Rose-tinted glasses might prove fatal: populists and their performances after the 2017 Dutch general election

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by Rita Costa and Tiago Cabral, members of CEDU

Seven months have passed since our submission to the 2017’s edition of the Professor Paulo de Pitta e Cunha Award regarding the European Union’s existential crisis. In our paper, we stressed that the year of 2016 was marked by a rise of populism and isolationism around the world, and addressed that the European Union must reform itself in order to regain the citizens’ trust and reinforce democracy, even if doing so entails a revision of European Constitutional law.

In one of the paper’s final remarks, we wrote:

On May 2017, the French go to the polls in the Presidential elections. The eurosceptic candidate Marine Le Pen is an almost certain lock for disputing the second round of the elections. Even if it is unlikely that she will ultimately achieve victory, the same was said of Donald Trump. In the Netherlands, Geert Wilders’ PVV might become the largest political party in the Tweede Kamer (lower chamber of the Dutch parliament). While it is almost certain that PVV will not be able to form a government because they will not achieve the required majority and do not have the support of other parties, such a result should be cautiously noted. In Germany, the dispute will be between Merkel’s CDU and Schulz SPD, none of them being an immediate risk to European integrity. Even so, AfD’s evolution in recent years is worrisome . (…) The political forces that wish for the disintegration of the EU have a lot of defects, but no one needs to tell them ‘di qualcosa, reagisci!’”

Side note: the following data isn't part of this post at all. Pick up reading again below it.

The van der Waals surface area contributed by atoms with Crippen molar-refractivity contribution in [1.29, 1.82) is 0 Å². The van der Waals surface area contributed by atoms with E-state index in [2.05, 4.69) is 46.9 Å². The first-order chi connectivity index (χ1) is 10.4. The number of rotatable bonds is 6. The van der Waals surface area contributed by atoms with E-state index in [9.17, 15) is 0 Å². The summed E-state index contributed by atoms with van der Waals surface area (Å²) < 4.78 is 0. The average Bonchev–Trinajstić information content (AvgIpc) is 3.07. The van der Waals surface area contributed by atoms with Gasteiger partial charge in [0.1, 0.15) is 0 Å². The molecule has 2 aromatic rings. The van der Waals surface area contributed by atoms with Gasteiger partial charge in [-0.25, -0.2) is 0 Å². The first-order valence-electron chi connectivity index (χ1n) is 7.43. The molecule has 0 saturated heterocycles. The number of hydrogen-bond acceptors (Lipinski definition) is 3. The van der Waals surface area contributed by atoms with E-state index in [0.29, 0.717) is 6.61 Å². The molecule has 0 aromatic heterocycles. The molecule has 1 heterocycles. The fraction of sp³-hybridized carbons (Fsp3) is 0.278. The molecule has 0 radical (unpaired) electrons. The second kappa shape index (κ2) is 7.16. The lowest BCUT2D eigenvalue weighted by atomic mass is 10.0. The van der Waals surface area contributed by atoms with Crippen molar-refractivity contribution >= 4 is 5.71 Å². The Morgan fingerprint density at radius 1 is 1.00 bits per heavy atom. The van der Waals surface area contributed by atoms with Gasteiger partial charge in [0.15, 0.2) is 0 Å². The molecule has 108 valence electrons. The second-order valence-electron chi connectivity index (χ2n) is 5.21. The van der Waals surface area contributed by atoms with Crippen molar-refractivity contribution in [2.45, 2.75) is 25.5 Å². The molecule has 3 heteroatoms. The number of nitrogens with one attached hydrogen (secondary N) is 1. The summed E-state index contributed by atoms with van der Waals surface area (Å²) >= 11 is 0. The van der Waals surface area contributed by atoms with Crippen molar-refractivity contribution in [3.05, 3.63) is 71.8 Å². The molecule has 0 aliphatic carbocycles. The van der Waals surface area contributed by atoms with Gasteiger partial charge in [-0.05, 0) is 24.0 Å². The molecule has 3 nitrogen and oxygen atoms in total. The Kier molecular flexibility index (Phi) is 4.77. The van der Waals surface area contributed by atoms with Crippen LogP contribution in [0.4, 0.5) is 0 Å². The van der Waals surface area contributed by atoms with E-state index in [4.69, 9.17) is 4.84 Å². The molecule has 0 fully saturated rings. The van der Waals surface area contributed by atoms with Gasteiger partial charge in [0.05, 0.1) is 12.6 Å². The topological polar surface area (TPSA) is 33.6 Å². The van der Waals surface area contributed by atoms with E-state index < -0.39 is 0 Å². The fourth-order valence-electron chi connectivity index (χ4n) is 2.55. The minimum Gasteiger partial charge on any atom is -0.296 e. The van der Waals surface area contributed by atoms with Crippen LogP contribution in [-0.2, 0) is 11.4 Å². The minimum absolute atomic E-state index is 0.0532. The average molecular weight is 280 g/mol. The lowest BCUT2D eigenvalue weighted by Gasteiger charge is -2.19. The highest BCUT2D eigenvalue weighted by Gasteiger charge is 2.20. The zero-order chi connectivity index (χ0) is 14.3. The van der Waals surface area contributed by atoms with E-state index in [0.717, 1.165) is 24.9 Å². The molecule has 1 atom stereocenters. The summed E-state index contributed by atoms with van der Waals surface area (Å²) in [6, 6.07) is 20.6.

Now it is time to draw up the second chapter with an update on the 2017 European political landscape.

Continue reading “Rose-tinted glasses might prove fatal: populists and their performances after the 2017 Dutch general election”

Is Europe alone?

by João Alexandre Guimarães, Erasmus student at UMinho

After the US Election and confirmation of Donald Trump as president, the current President Barack Obama visited Europe and raised an issue … Is Europe alone?

In an interview, the EU Commission President Jean-Claude Juncker, said,

“Trump has, among other things, praised Vladimir Putin, questioned the principle of NATO, and suggested creating a database of Muslims in America.[…] We will need to teach the president-elect what Europe is and how it works,’ he continued, adding that Americans usually had no interest in Europe. […] I think we will waste two years before Mr Trump tours the world he does not know”, via Metro.

In Berlin and after a meeting with Chancellor Angela Merkel, current President Barack Obama recalled the priorities of his eight-year term, saying he hoped that his successor, Donald Trump, would not call into question projects such as the transatlantic free trade agreement or commitments to NATO and the Paris climate deal.

‘‘The committement of the United States to Europe is enduring and it is rooted in the values that we share. The values that Angela just mentioned. Our commitment to democracy, our commitment to the rule of law, our commitment to the dignity of all people. In our own countries and around the world our alliance with our NATO partners has been a cornerstone of US foreign policy for nearly 70 years, in good times and bad, and through presidents of both parties, because the United States has a fundamental interest in Europe’s stability and security,” he said, via Euronews.

Mark Leonard told the Social Europe that “this will be a tough agenda to adopt – not least because Europe is facing its own brand of populist nationalism. France’s far-right National Front leader, Marine Le Pen, was among the first to congratulate Trump on his victory, and Trump has said that he would put the UK at the front of the queue after Brexit. But even Europe’s most Trump-like leaders will find it harder to defend their national interest if they try to go it alone. To survive in Trump’s world, they should try to make Europe great again.”